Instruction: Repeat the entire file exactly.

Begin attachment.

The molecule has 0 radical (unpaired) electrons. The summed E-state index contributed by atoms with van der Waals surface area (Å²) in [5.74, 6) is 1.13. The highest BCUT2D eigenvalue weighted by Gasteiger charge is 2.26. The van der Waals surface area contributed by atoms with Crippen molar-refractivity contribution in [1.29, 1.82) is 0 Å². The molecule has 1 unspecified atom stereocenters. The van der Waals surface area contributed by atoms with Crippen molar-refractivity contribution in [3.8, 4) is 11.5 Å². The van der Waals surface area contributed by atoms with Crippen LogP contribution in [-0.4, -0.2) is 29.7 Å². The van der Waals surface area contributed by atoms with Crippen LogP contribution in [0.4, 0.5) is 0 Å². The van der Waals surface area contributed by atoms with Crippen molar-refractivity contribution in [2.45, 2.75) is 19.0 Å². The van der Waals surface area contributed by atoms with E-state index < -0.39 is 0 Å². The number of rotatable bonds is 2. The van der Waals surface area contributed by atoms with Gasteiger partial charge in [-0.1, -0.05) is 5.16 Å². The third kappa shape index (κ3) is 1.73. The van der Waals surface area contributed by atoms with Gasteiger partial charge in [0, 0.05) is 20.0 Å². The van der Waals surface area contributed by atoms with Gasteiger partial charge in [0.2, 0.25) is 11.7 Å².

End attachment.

The molecule has 0 radical (unpaired) electrons. The summed E-state index contributed by atoms with van der Waals surface area (Å²) in [5.74, 6) is 1.13. The highest BCUT2D eigenvalue weighted by Gasteiger charge is 2.26. The van der Waals surface area contributed by atoms with Crippen molar-refractivity contribution in [1.29, 1.82) is 0 Å². The molecule has 1 unspecified atom stereocenters. The van der Waals surface area contributed by atoms with Crippen molar-refractivity contribution in [3.8, 4) is 11.5 Å². The van der Waals surface area contributed by atoms with Crippen LogP contribution in [-0.4, -0.2) is 29.7 Å². The van der Waals surface area contributed by atoms with Crippen LogP contribution in [0.4, 0.5) is 0 Å². The van der Waals surface area contributed by atoms with Crippen molar-refractivity contribution in [2.45, 2.75) is 19.0 Å². The van der Waals surface area contributed by atoms with E-state index < -0.39 is 0 Å². The number of rotatable bonds is 2. The van der Waals surface area contributed by atoms with Gasteiger partial charge in [-0.1, -0.05) is 5.16 Å². The third kappa shape index (κ3) is 1.73. The van der Waals surface area contributed by atoms with Gasteiger partial charge in [0, 0.05) is 20.0 Å². The van der Waals surface area contributed by atoms with Gasteiger partial charge in [0.2, 0.25) is 11.7 Å².